I have received an interesting e-mail (from my website) suggesting that my comments about the unpopularity of watercolours (most recent post) could equally well be applied to poetry, another minority interest. To which I am tempted to answer: “No, no, no, no, yes.” They are, it is true, both minority interests, but when we speak of watercolour painting having few followers we are surely speaking of it having few practitioners, whereas in the case of poetry it is readers who are in short supply. The writing of poetry (in this country at least) is in good shape. Indeed, it seems at times that there are more people writing poetry than reading it. Perhaps we would do well to devote some thought to the reasons why this might be so.
Ruth Rendell has made the point that “there are people enjoying poetry, but they are the ones who stayed in touch. Getting in touch from scratch is hard. "Death of the Reader" But why should that be so? Why should it be so much harder to get in touch with poetry than, say, with film, novels, plays, music or painting?
There are two obvious suspects to consider when looking for the culprits responsible: on the one hand we have the poets themselves, and on the other those convenient fall guys, the reviewers and critics. I will begin with the latter: their first offense is to be too few. They simply are too thin on the ground, the reason being that newspapers simply do not give wall-to-wall coverage of what is going on in the arts in general, never mind in the Cinderella art of poetry in particular, but worse than that, many would say, and Neil Astley is one of them, that reviewers very often write as though they are writing, not for their readers, but for their doctorate dissertation. At best they write as though for a specialist poetry magazine. What should be their primary function, to help their readers decide whether or not this latest volume is for them, and to help them over any intrinsic difficulties with the verses, seems secondary.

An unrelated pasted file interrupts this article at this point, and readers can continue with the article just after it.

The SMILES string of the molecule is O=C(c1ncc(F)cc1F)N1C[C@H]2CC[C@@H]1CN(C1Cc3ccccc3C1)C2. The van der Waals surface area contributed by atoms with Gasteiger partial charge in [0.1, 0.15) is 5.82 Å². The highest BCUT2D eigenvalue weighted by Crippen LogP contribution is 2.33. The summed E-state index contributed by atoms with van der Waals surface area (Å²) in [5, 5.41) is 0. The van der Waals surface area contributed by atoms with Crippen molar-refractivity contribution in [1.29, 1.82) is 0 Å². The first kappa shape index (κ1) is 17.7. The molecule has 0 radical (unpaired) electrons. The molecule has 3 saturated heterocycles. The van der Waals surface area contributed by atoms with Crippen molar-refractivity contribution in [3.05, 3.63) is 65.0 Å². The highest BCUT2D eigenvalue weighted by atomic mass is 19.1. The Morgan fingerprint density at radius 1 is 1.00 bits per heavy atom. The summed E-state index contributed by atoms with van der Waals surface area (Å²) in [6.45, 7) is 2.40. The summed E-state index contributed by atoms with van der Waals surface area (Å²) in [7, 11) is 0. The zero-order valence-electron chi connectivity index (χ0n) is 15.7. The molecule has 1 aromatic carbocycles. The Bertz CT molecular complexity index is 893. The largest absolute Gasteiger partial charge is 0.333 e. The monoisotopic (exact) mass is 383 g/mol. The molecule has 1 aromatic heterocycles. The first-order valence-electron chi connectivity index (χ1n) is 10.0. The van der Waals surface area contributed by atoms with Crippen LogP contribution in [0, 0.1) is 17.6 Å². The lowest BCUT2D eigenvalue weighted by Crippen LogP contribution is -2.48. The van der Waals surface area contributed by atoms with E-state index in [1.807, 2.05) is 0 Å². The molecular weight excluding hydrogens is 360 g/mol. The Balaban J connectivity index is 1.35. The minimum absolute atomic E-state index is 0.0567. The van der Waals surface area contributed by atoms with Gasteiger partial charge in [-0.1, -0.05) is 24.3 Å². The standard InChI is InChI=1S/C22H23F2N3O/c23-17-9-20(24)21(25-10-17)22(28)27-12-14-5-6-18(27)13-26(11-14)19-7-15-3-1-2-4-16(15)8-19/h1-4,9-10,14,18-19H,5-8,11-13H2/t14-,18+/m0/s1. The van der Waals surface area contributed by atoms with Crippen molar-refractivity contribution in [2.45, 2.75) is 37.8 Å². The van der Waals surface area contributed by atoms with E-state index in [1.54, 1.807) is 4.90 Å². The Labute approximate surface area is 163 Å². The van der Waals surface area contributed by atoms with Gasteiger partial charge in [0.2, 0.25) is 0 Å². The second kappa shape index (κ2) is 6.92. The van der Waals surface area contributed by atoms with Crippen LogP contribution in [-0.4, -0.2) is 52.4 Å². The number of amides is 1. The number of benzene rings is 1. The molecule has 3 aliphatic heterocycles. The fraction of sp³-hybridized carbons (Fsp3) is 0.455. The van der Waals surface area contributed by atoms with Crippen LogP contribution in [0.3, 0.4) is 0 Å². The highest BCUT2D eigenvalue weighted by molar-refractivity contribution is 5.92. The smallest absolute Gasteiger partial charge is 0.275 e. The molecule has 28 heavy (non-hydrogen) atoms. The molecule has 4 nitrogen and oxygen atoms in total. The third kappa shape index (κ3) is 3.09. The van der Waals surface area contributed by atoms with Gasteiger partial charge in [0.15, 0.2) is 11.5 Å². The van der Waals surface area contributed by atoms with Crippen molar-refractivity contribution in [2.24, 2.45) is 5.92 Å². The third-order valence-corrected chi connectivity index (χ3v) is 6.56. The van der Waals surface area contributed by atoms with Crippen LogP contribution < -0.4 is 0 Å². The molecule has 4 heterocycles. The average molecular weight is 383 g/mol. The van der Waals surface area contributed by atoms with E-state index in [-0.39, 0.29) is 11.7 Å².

But that there are likely to be difficulties must surely be the major reason for poetry's unpopularity. Most people, I think would put post-moderns, in the dock for that state of affairs. It has, they would say, put poetry beyond the grasp of the ordinary reader, and by “ordinary reader” they would mean the non-academic, non-specialist, non-research reader. Post-modernism has made poetry impenetrably obscure and at the same time has robbed it of the sensuality, the lyricism and all that would have made the effort worthwhile. Recondite references, compacted syntax and the like, together with a lack of help from those who should provide it, make such works seem elitist and remove them from the general orbit.
Yet there is a potential audience out there. W.H.Auden was one who was often credited with being elitist, yet when “Four Weddings and a Funeral” hit the screens his “Stop All the Clocks” received enthusiastic acclaim from a broad spectrum of the (usually) non-poetry-loving public.
More often when a poem or a poet's body of work receives such acclaim it is as much for the poet as a person as for the work. John Betjeman is one who springs readily to mind. The public took to its heart a lovable old English eccentric and accepted, even got to love, the poetry along with the poet. In one sense this is no doubt but another example of the current cult of personality, and as such it is worrying, but it at least suggests to the general public a more positive image of the poet than the traditional individual: half tramp, half nutter and lost to the world.
Meanwhile, back in the ivory tower, there has, over recent years, been a huge increase in the number of poetry readings and competitions. Poetry has become a more vital part in the many Literature festivals. There has been a significant increase in the number of poet-in-residence posts and in the amount of poetry published, both in hard copy and on the net. And if much of it is of a deplorable quality, the same could no doubt be said for all the other arts, both now and at any time in the past.
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